What is the Victorian Human Rights Charter?
The Victorian Charter of Human Rights and Responsibilities Act 2006 (the Charter) binds the Victorian Government and its public authorities to observe and protect 20 fundamental civil and political rights.
The Charter is an Act of the Victorian Parliament which limits the exercise of public power by government officials, the Victorian courts and the Parliament of Victoria. Through the limits it places on the exercise of power by the Government Ministers and government officials, the Charter binds the government of the day by rules that require that government to consider a person's human rights when it makes laws, acts through its officials or makes decisions which affect people.
Human rights provide a minimum guarantee of treatment that any individual may expect from their government. Human rights are entitlements that belong to all individuals regardless of age, sex or culture. The Charter recognises in law that these human rights are critical to maintaining and advancing a democratic, inclusive society that upholds the rule of law, human dignity and the freedom of its citizens.
The human rights protected by the Charter are divided into four categories: freedom, respect, equality and dignity.
- Freedom from forced work
- Freedom of movement
- Freedom of thought, conscience, religion & belief
- Freedom of expression
- Right to peaceful assembly and freedom of association
- Property rights
- Right to liberty and security of person
- Fair hearing
- Rights in criminal proceedings
- Right not to be tried and punished more than once
- Protection from retrospective criminal laws
- Right to life
- Protection of families and children
- Cultural rights, including recognition that human rights have a special importance for the Aboriginal people of Victoria
- Recognition and equality before the law
- Entitlement to participate in public life (including voting)
- Prohibition on torture and cruel, inhuman or degrading treatment
- Protection of privacy and reputation
- Humane treatment when deprived of liberty
- Appropriate treatment of children in the criminal process
How does the Charter affect Victorians?
The aim of the Charter is to protect and promote human rights by ensuring that public powers and functions are exercised in a principled way and that public power is not misused. The Charter complements a number of other pieces of legislation that are aimed at regulating the relationship between individuals and the state, such as the Freedom of Information Act 1982, the Equal Opportunity Act 2010 and the Privacy and Data Protection Act 2014.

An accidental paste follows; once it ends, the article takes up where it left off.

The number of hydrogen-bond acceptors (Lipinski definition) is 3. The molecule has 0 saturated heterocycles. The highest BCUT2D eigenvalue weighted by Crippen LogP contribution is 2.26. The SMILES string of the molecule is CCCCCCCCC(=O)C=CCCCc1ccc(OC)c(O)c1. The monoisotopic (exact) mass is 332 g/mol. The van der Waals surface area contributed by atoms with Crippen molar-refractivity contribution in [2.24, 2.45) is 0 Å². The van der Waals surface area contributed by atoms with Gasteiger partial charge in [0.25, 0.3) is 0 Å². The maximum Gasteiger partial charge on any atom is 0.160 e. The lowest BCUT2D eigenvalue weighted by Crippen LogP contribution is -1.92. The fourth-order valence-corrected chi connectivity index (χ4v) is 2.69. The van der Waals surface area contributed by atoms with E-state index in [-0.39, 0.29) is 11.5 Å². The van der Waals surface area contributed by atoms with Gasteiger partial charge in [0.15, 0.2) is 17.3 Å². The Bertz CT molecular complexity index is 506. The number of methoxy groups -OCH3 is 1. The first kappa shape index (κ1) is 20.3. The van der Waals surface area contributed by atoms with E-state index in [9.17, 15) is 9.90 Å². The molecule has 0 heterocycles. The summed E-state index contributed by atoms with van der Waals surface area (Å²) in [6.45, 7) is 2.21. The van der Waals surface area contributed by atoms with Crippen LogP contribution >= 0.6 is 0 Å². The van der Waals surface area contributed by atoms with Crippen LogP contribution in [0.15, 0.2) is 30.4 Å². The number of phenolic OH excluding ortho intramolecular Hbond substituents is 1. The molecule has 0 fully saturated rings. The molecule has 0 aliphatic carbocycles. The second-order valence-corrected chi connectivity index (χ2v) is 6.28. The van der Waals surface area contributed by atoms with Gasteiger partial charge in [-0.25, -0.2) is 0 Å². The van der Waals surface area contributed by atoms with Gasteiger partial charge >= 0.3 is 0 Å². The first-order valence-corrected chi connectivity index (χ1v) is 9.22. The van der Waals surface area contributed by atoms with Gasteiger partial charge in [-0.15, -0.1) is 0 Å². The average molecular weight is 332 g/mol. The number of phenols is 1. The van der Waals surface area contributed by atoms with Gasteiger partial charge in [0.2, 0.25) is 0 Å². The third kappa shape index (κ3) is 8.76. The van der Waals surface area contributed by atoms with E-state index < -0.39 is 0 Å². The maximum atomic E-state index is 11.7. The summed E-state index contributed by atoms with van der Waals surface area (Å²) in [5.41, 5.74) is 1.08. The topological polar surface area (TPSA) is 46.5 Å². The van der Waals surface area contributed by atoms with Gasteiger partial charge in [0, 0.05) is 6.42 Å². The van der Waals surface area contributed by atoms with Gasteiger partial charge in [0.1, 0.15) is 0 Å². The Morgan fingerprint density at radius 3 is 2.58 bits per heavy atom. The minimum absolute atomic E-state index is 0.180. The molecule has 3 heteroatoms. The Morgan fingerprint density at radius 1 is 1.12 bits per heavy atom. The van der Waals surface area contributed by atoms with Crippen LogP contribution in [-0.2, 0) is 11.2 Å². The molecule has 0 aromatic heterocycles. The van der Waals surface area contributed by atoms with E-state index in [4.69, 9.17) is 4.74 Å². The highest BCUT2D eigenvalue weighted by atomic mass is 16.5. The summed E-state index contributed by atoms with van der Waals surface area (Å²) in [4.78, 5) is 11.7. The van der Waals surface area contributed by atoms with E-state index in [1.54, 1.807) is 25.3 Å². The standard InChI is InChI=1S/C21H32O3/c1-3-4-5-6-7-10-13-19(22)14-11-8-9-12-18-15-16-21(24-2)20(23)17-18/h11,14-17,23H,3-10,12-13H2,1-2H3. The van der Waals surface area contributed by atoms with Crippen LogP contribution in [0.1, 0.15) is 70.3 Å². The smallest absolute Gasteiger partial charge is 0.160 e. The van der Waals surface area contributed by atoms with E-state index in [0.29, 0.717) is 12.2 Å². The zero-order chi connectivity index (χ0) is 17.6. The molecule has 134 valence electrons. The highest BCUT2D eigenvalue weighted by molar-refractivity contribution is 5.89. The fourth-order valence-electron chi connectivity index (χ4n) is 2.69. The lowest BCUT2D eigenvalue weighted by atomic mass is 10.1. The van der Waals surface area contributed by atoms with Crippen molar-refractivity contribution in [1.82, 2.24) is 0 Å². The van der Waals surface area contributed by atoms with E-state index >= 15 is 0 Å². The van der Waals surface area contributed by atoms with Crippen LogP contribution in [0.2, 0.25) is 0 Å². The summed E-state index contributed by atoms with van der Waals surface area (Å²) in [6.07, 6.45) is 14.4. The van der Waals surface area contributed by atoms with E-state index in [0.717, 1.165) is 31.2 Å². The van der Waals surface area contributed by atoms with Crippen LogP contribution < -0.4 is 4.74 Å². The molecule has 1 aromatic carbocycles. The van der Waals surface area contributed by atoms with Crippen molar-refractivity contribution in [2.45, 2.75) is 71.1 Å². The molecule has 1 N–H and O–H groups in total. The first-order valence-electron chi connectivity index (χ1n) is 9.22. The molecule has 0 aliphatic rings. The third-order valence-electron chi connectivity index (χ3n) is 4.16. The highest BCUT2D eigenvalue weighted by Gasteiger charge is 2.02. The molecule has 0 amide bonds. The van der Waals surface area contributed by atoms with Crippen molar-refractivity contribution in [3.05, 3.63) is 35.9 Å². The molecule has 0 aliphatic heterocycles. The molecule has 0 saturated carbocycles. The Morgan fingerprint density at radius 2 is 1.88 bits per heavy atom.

Are there any limitations on the human rights protected under the Charter?
In order to allow for the proper functioning of government in a democratic society, the Charter allows for these human rights to be limited in certain circumstances. In circumstances where a government official seeks to limit a person's human rights, that official must prove that the limitation they seek is reasonable, necessary and proportionate in the those circumstances.
For example, while the Charter guarantees a right to privacy, the State Revenue Office may compel an individual to provide information about their taxation affairs. The power to request this information is balanced by the strict secrecy provisions that limit us from divulging this information to other parties. Therefore, in these circumstances this limitation on an individual's right to privacy is reasonable, necessary and proportionate to the need to assure the integrity of the Victorian taxation system.
What does the Charter mean for State Revenue Office customers?
Importantly, the Charter binds public authorities to act and make decisions in a manner which is compliant with human rights. The SRO, a public authority, must act compatibly with the human rights protected by the Charter and must give proper consideration to the relevant rights when making decisions, setting policies and providing services.
This means when we make decisions affecting individuals, we must consider the rights set out in the Charter and act compatibly with those rights.
Are there circumstances where the State Revenue Office is not bound by the Charter?
There are limited circumstances in the Charter where we are not obliged to comply with the protected rights. These are where:
- a Victorian law or a Commonwealth law means that the organisation cannot comply, and
- the act or decision is of a private nature.
What can I do if my human rights have been breached?
The Charter does not create a separate cause of action that gives rise to legal rights. An individual can only raise a breach of their Charter rights as an argument in a court or tribunal as part of an existing case. For example, if you have a taxation matter in the Victorian Civil and Administrative Tribunal and you believe that we have breached your human rights, you may make the argument before that Tribunal and seek relief.
The Charter does not provide for compensation for a breach of Charter rights.
Under the Charter, the Ombudsman also has the power to investigate whether any administrative action is incompatible with a human right.